Date set for police move to Hove Town Hall

Posted On 31 Jan 2013 at 3:13 pm

Hove Town Hall will host officers and other staff from Sussex Police from Thursday 14 February.

Only back office policing staff will remain at the old police station in Holland Road, Hove, until it is sold.

The site is expected to be used for much-needed school places by Brighton and Hove City Council subject to a deal being agreed with Police and Crime Commissioner Katy Bourne.

The police office at Hove Town Hall, in Norton Road, will house neighbourhood police. The force said that the public would be able to report incidents and stolen property there as well as ask for crime prevention advice and view online services.

Sussex Police said that the move reflected the situation that existed until the police station in Holland Road opened in 1964.

Before then, from 1882, the police had offices and cells at the old Hove Town Hall which also housed the local court.

Graham Bartlett

Chief Superintendent Graham Bartlett, the Brighton and Hove divisional commander, said: “Local people told us they want to see more of their neighbourhood policing team out in their area and to be able to talk to them in a convenient location.

“Working together means people can expect a better service, as police will be working jointly with partners to identify and tackle any problems.

“Together, the partner agencies get a fuller picture of what is happening and can draw on different expertise to help the community.

“We know that the way that people want to access our service is changing.

“As well as being able to talk to officers at local street surgeries and in community meetings you can now also ask our officers a question using social media such as Twitter or Facebook.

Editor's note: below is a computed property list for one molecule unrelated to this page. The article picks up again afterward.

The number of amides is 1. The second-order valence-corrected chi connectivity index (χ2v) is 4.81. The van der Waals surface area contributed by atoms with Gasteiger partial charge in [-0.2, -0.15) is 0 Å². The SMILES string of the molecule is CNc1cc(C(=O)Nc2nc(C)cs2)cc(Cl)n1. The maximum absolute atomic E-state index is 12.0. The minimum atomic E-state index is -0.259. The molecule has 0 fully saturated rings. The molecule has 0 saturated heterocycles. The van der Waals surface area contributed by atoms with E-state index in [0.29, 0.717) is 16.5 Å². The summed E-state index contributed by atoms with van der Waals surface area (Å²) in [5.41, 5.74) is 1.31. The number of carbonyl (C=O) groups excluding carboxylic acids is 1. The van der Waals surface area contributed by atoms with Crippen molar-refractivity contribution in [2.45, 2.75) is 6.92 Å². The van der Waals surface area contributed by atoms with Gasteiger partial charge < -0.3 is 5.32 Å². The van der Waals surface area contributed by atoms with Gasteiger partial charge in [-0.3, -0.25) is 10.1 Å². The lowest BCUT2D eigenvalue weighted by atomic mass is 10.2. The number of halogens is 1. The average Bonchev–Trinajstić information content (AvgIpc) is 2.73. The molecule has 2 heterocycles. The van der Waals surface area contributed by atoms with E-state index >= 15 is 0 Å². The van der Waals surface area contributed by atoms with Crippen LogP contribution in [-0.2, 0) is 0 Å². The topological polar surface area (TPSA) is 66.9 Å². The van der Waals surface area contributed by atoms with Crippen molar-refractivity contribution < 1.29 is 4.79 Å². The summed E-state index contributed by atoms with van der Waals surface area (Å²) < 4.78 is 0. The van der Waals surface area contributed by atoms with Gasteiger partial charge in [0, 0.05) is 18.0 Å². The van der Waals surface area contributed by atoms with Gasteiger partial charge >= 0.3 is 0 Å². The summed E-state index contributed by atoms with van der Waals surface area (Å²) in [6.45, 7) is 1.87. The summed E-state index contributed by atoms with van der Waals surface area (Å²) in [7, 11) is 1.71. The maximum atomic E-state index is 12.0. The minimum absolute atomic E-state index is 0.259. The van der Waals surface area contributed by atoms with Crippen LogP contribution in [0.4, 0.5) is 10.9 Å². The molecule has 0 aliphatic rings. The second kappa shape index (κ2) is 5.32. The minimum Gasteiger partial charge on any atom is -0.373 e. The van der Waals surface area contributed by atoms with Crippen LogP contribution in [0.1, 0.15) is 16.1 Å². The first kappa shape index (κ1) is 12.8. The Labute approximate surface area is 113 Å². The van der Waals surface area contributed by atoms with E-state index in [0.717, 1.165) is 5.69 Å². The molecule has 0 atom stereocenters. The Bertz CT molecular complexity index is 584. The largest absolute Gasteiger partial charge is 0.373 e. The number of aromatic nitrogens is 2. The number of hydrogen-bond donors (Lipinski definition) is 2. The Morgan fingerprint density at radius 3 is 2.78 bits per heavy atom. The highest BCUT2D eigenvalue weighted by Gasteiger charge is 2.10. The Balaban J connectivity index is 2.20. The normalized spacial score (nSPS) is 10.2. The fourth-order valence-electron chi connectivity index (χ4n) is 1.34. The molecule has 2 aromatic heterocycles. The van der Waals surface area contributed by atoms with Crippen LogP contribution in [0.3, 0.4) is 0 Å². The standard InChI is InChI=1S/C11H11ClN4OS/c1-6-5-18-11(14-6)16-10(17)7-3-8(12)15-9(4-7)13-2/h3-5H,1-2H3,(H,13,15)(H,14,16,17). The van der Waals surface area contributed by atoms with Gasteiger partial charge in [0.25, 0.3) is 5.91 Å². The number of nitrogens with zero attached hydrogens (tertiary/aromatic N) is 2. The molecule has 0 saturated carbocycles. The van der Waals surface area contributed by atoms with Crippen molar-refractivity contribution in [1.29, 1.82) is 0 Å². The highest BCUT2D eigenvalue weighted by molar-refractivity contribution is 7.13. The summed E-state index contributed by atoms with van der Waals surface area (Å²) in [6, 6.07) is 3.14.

“In addition, the new Sussex Police Online Help Centre contains over 500 FAQs (frequently asked questions) and also the facility to chat online with a member of our call centre staff.

“These are all major developments in making our people as accessible as possible.

“In the past month alone, over 114,000 people have logged on to our website to find out more about the service we provide.

Katy Bourne

“Across the city in recent years our neighbourhood policing service has developed significantly to respond to the needs of different parts of the community, including introducing a dedicated Street Community Team and LGBT Team.

“We are also working more closely than ever with our partners to provide a truly joined up service through the Safe in the City community safety partnership.

“Each and every area in the city has a dedicated policing team working hard on priorities set by local people through the network of local action teams.

“From tackling anti-social behaviour to targeting speeding drivers, it’s imperative that the teams are as accessible as possible to our communities.

“Policing isn’t about buildings. It’s about people. And fundamentally this move is about equipping the teams with the right tools to get back into the heart of the local community.

“It is vital that we keep pace with the changes happening around us and ensure our service reflects the needs of local people.”

The announcement came on the day that Home Office figures showed that Sussex Police had 126 fewer officers at the end of last September compared with the same time the year before.

The 4.2 per cent drop means that the force had 2,896 full-time equivalent officers last September down from 3,022.

 

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